1. To understand the basis for coherent communication and the Christian’s duty to hone skills of public discourse.
2. To gain confidence in public discourse and conquer speech apprehension;
3. To understand the impact of purpose, occasion, and audience on spoken discourse;
4. To develop basic concepts in speech which include adequate volume, pitch, variety and varied rate, gestures, body movement, and eye contact;
5. To use standard grammar usage and mature diction which includes a clarity of enunciation and expression;
6. To choose suitable topics and organize them in a logical manner;
7. To develop familiarity with activities such as impromptu speaking and argumentation;
8. To organize, develop, and support a chosen topic within a specific time limit;
9. To gain effective listening skills.
Content: In this class each student will be required to…
1. Participate in class lecture and discussion, which will cover the above material;
2. Listen to and discuss famous speeches (Patrick Henry, Give me Liberty or Give me death. Martin Luther King Jr., “I have a dream”);*
3. Deliver 5-7 speeches and participate in a public debate; Students must also turn in manuscripts for each assigned speech.
4. Conduct critiques of peer’s speeches
Speeches to be delivered:
1. Personal introduction: A warm up exercise where you will introduce a fellow class member to the rest of the class. The exercise will help students become acquainted and begin to develop a comfort when speaking in front of audiences. (20-30 seconds)
2. Skits: A warm up exercise where you will act out a scene. The exercise will help to develop a comfort when standing before audiences. Students will also begin to critique their peers’ presentations. (45-60 seconds)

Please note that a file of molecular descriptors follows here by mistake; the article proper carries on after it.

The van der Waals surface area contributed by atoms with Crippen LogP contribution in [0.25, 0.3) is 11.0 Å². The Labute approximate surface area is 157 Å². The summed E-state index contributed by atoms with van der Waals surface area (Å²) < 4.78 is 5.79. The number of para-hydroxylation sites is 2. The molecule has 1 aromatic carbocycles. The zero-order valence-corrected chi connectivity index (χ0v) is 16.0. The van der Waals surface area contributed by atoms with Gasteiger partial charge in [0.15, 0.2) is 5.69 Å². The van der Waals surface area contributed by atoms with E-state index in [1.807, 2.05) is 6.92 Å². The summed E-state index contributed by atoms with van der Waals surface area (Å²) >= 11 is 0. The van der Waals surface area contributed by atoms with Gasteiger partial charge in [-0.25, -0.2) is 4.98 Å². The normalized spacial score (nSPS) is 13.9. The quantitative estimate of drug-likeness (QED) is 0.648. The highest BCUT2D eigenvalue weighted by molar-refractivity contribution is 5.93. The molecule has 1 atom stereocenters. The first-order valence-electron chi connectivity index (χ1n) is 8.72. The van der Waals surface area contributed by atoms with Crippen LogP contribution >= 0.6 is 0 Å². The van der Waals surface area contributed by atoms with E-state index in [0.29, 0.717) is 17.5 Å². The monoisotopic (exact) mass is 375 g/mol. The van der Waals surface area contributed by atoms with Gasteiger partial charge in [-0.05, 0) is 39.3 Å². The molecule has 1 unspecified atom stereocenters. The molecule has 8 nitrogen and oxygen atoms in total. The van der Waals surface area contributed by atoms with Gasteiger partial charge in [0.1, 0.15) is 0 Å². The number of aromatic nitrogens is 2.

3. *Personal experience: This more advanced warm up exercise seeks to develop your story telling skills. You will be required to recount a personal experience. In this assignment you must integrate vivid language, description, gesture, posture, enthusiasm, diction, as discussed in class.
4. *Impromptu speech: another warm-up exercise where you will be given a topic at class time and required to speak to or about it. This exercise will develop a students ability to organize thoughts quickly and deal with the pressure of a “think on your feet” moment.
5. Informative speech: In this first major assignment you will choose a topic of an informative nature (i.e. a “how to speech”). You will be required to put into practice the topics covered in class, particularly the distinctive elements of an informative speech.
6. Persuasive speech: In this first major assignment you will choose a topic which you will try to persuade the audience (i.e. a “you must speech”). You will be required to put into practice the topics covered in class, particularly the distinctive elements of an persuasive speech.
7. Opinion (or pet peeve) speech: In this speech you will have the opportunity to rant on any personal pet peeve. You will be required to use language of a more forceful nature, while all the while demonstrating a courteous tone. In this exercise you will seek to develop the idea of speaking the truth boldly, yet in a loving spirit.
8. Debate: This final speech will be a debate which will be open to the community. The event will have three parts. First, after receiving your topic, you must thoroughly research it and compose your argument. Second, you must present your speech on the designated night before the assembly. Finally, you must question and counter the person presenting the opposing position.
Evaluation: Students will be evaluated according to…
1. Participation in classroom discussion.
2. Their individual speeches;
3. Their peer critiques
*Note of Qualification: The inclusion of these items are dependent upon class size and amount of time available for classes.